A Topeka woman said Kansas House candidate Aaron Coleman physically assaulted and threatened to kill her in a roughly two-month relationship ending in January, the most recent in a string of accusations against the teenager.


The allegations, first reported by the national outlet The Intercept, follow Coleman’s admissions that he bullied and blackmailed teenage girls as a 14-year-old.


The revelations caused him to briefly pledge to drop out of the race after his primary victory over state Rep. Stan Frownfelter, D-Kansas City, a move he has since walked back.


His ex-girlfriend, 21-year-old Taylor Passow, said she is coming forward now because she doesn’t believe the behavior brought to light by Coleman’s former classmates was limited to his middle school years.


She said that her experience with Coleman, 19, suggested a pattern of abusive behavior that continued until he was on the precipice of launching his bid for the Statehouse.


Coleman didn’t respond to phone and text messages seeking comment for the story.


Passow said Coleman was initially charming. She said she was impressed by his political ambitions and his friends, saying it was different than her middle-class upbringing.


"All of these things sounded like the opposite of what I have lived so far, and it sounded so good to me," Passow told The Capital-Journal in a phone interview Tuesday evening. "I decided that was the type of person I was going to be with."


But she says the tone of their relationship, which started after the pair met through the dating app Tinder, quickly changed.


Early in the relationship, Passow said, Coleman was critical of her weight and would respond to photos of food she posted on social media, asking her why she wasn’t sticking to her diet.


Later, the pair would fight more frequently and would periodically break off their relationship. After one of these splits, Passow texted Coleman that she would hitchhike from her home in Topeka to see him in Kansas City.


Copies of the messages, obtained by The Capital-Journal, originated from a number listed on a 2017 ethics report from Coleman’s previous gubernatorial run.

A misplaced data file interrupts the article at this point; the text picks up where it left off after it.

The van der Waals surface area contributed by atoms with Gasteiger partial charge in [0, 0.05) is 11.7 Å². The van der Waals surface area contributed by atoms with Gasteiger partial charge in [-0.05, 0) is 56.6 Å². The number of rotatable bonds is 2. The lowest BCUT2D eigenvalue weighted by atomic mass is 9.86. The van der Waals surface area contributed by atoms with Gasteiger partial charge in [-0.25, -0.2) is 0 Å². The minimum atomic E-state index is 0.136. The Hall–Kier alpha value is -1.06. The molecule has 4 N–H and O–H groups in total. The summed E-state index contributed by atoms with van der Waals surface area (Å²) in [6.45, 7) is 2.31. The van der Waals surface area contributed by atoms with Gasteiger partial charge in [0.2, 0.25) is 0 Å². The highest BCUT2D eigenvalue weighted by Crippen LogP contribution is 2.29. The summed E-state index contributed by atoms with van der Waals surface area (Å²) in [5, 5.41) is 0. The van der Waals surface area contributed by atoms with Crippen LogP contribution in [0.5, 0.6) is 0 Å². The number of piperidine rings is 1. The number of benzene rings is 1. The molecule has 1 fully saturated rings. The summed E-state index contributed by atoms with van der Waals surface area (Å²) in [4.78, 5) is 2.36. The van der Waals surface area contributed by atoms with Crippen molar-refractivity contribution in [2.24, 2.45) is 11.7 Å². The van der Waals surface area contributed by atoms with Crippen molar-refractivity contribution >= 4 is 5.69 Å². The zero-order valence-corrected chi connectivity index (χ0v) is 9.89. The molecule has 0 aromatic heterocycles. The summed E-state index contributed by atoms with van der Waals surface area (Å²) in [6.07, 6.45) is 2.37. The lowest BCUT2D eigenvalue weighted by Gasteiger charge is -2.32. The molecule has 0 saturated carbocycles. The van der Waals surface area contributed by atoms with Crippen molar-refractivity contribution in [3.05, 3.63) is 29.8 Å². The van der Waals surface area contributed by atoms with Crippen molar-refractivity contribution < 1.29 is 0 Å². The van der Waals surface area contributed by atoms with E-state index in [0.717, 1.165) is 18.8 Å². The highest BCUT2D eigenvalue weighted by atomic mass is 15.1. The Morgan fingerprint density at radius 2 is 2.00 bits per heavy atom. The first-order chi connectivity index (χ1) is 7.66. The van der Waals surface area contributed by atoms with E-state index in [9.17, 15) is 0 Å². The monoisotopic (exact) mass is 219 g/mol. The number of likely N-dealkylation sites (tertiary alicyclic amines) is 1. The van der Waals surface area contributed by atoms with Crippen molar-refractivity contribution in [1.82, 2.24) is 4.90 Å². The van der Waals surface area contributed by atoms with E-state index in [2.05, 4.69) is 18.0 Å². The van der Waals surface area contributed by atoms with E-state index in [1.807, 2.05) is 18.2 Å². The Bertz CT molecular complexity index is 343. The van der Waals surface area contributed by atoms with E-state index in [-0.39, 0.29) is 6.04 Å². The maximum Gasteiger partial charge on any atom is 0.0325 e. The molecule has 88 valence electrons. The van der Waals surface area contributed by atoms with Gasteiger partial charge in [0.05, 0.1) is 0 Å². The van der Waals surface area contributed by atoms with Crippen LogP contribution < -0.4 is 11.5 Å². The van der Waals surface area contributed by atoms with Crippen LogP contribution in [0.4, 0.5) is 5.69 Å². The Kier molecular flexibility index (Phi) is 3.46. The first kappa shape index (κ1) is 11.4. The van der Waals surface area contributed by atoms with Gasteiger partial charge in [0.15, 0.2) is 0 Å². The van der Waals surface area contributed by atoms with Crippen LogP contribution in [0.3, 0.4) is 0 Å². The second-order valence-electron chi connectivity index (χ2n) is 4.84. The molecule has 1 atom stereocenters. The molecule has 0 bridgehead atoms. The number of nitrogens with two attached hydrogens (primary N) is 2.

"I hope you get abducted raped chopped up and have ya pieces scattered around and Burnt in different locations," Coleman texted in response to Passow's hitchhiking idea. "Read about it. dangerous for women to hitchhike."


Coleman proceeded to call her "retarded" for considering it and said "they might kill you first and rape your corpse" if she was to follow through.


Later, Passow said, Coleman’s abuse turned physical. At a Dec. 27 vacation at an Airbnb rental, Passow said, Coleman asked her about having a threesome.


She joked that she would break up with him for his birthday so he could have a threesome, at which point Coleman attacked her, she said.


"He sat there for a few seconds, then jumped on me and started choking me. He slapped me three times and said, 'Where the f--- do you think you’re going?’ " Passow said.


The pair later made up after Passow apologized out of fear he would leave her, she said.


Coleman was also afraid she would get pregnant, Passow said, insisting that he didn’t want to have children because it would ruin his political ambitions.


"One day he even said, 'If you get pregnant, I will have to kill you and the baby,’ " Passow said, saying she later did have a pregnancy scare and decided not to tell Coleman.


While the pair stopped seeing each other in late January, they have corresponded since, Passow said.


In July, roughly a week before the primary election, Coleman became more apologetic about his past behavior.


The pair texted again last weekend, after Coleman came under increased scrutiny from national media about his interactions with girls in middle school and after Passow began commenting on Coleman’s Facebook posts following his primary victory.


In a series of tweets on Aug. 23, Coleman indicated he would drop out of the race, citing his father’s hospitalization and the negative scrutiny of his younger years.


In texts to Passow, he seemed to contradict that decision, although she said he later sent a partial draft of his withdrawal letter.


"I deeply apologize for my mistakes," he texted Passow that morning. "I know I wasn’t a perfect boyfriend. But I’m not dropping out of the race. I’ve been honest with the public about everything I’ve done."


On Tuesday, Coleman reversed course publicly, too, saying he would remain in the race and that removing himself from the ballot would be tantamount to allowing the incumbent, Frownfelter, to win the nomination.


Voters, he said, had reached out to encourage him to remain on the ballot.


"They said that they did not vote for me expecting that I was a perfect person," Coleman said. "They told me that all of us have sinned, and we all make mistakes."


State Democrats have roundly criticized Coleman’s past behavior and top House Democrats have backed Frownfelter’s write-in campaign.


Coleman did apologize for his past actions in the statement released Tuesday, saying, "With more self-respect, I would have been a better person to those women in middle school."


But Passow’s mother, Christina Crompton, said her daughter "wasn’t able to function properly until recently," in part due to Coleman’s actions during their relationship.


"It was really hard to watch her going from being so excited about life to not wanting to get out of bed and barely functioning and not wanting to talk about it," she said.